I’ve not, to date anyway, been fortunate enough to become a parent.
There are a lot of responsibilities that go with the role and I’ve learned through a lifetime of observation that parenthood is certainly not a nine-to-five job, to say the least.
I’ve heard many tales from parents who are my friends and colleagues, including two young parents of two toddlers that work in the Citizen’s newsroom, that have led me to understand that expecting eight hours of sleep a night is but a dream for them.
But on top of the constant turmoil in parents’ daily lives after their children are born, there are also heavy expenses that having youngsters can incur; including expensive clothes they grow out of every few months, endless supplies of diapers, food and, of course, the costs of day care.
I’ve known parents who barely make above the minimum wage who have had to fork over about $1,200 a month to have just one child spend eight hours a day in a day care.
That’s about the monthly cost of a mortgage or rent for many young families starting out, which is typically the largest single bill they are responsible for covering every 30 days or so.
That’s a big drain on many families’ budgets, and I’ve known lots of parents who have had to cut numerous extras and even essential purchases from their spending to make ends meet.
Mind you, I don’t blame the day cares for having to charge what is necessary to cover their own overhead costs, including paying for staff and rent or mortgage on the building where the day care is housed.
That’s why I’m pleased that the province is stepping in to start providing $10-per-day childcare spaces in many places across B.C.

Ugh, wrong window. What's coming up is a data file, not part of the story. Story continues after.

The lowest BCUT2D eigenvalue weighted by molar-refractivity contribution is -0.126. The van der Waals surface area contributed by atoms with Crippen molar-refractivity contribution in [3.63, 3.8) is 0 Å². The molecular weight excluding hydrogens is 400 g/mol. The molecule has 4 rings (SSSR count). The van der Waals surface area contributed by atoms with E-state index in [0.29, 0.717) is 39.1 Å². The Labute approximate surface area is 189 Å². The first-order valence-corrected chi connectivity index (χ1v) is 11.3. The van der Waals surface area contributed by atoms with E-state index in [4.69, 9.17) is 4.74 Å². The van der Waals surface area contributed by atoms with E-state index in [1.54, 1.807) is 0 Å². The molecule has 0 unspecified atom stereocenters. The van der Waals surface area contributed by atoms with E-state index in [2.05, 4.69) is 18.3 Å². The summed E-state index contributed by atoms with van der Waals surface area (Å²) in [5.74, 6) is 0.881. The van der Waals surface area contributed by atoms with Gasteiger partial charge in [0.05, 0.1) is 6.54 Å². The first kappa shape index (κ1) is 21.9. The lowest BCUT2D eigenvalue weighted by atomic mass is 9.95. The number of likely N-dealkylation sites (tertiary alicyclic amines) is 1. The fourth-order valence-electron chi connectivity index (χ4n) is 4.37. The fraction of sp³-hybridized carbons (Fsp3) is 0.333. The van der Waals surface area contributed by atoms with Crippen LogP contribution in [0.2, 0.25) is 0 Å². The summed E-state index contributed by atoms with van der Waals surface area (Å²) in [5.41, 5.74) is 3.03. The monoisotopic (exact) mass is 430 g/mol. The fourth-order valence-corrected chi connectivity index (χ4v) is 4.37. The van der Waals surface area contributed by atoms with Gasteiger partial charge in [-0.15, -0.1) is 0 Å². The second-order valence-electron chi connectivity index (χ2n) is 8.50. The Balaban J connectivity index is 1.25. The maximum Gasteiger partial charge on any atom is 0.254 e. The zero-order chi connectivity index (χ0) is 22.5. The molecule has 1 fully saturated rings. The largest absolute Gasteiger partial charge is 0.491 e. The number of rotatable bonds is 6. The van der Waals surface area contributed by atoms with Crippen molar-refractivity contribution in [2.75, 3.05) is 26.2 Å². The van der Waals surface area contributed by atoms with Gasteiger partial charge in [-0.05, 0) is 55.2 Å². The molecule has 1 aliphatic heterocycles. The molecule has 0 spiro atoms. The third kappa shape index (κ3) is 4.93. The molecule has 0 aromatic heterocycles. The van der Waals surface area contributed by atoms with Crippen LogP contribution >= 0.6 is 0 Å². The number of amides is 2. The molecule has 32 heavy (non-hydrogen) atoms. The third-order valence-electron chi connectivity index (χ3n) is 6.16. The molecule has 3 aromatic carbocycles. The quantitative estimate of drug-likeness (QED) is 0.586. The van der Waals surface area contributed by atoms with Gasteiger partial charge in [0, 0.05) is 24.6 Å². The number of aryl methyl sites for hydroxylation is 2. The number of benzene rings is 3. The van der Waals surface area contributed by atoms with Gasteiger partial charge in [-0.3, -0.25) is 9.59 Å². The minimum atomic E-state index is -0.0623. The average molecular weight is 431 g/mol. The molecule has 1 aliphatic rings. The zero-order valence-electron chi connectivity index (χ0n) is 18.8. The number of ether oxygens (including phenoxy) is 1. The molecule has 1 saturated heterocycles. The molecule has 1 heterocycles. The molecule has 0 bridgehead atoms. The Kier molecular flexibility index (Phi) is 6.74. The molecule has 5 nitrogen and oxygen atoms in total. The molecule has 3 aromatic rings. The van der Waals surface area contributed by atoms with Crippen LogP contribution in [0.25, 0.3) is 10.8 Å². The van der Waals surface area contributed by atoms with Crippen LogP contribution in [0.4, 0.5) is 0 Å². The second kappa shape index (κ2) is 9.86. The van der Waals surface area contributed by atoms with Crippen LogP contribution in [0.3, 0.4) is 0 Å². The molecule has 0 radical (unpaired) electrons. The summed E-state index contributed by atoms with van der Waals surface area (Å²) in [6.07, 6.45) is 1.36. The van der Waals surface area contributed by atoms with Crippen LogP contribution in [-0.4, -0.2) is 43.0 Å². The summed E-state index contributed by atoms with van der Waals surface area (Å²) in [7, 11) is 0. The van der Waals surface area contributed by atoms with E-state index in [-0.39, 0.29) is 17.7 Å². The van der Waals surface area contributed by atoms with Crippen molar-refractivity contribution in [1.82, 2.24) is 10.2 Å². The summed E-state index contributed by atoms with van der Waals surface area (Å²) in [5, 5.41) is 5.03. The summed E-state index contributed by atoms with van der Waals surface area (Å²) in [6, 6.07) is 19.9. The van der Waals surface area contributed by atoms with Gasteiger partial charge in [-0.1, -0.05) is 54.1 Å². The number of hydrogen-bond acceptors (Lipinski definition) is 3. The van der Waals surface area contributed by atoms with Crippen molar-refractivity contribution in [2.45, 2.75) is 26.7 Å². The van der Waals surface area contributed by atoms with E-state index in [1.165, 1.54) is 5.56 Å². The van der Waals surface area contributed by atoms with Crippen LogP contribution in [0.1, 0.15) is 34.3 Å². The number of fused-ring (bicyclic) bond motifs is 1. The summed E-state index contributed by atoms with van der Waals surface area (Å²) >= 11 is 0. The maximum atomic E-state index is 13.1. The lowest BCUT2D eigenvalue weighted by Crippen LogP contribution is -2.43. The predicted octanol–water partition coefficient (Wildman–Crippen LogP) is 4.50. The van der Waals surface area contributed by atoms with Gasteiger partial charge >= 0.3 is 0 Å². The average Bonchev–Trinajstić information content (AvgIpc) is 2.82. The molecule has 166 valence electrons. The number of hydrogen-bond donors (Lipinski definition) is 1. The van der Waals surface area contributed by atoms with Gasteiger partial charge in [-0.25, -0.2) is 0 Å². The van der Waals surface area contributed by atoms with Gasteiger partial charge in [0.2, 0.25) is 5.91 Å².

It was an election promise that I was doubtful that the NDP government would actually put in place when they came to office.
The Canadian Centre for Policy Alternatives estimates a $10-a-day universal child-care program for B.C. would cost $1.5 billion a year.
But the left-leaning think tank argues the cost would largely be made up through increased tax revenues as more women enter and remain in the workforce.
I hope they are correct and the pilot program that was recently announced takes off and these spaces are made readily available throughout B.C.
In the Cowichan Valley, Parkside Academy, a not-for-profit child-care centre in Duncan, is one of 53 centres in B.C. that has been chosen by the province as a Universal Child Care Prototype Site.
One local family has seen their monthly daycare fees dramatically reduced, from paying a rate of $925 to just $200 per month, as a result.
Kelly Hall and Xituluq Hwitsum, parents of two-year-old Chase who attends Parkside Academy, said Parkside had already been able to give them peace of mind while being away from their son throughout the day so they can attend work, and the reduced costs are a big bonus.
“As parents, having our monthly fees dramatically reduced has been an incredible incentive which has enabled us to be able to afford quality child care for Chase to receive the best possible start (in life),” they said.
Children are our greatest resource and I’m glad to see that the government recognizes that subsidizing these child-care spaces is good for families, and the province as a whole.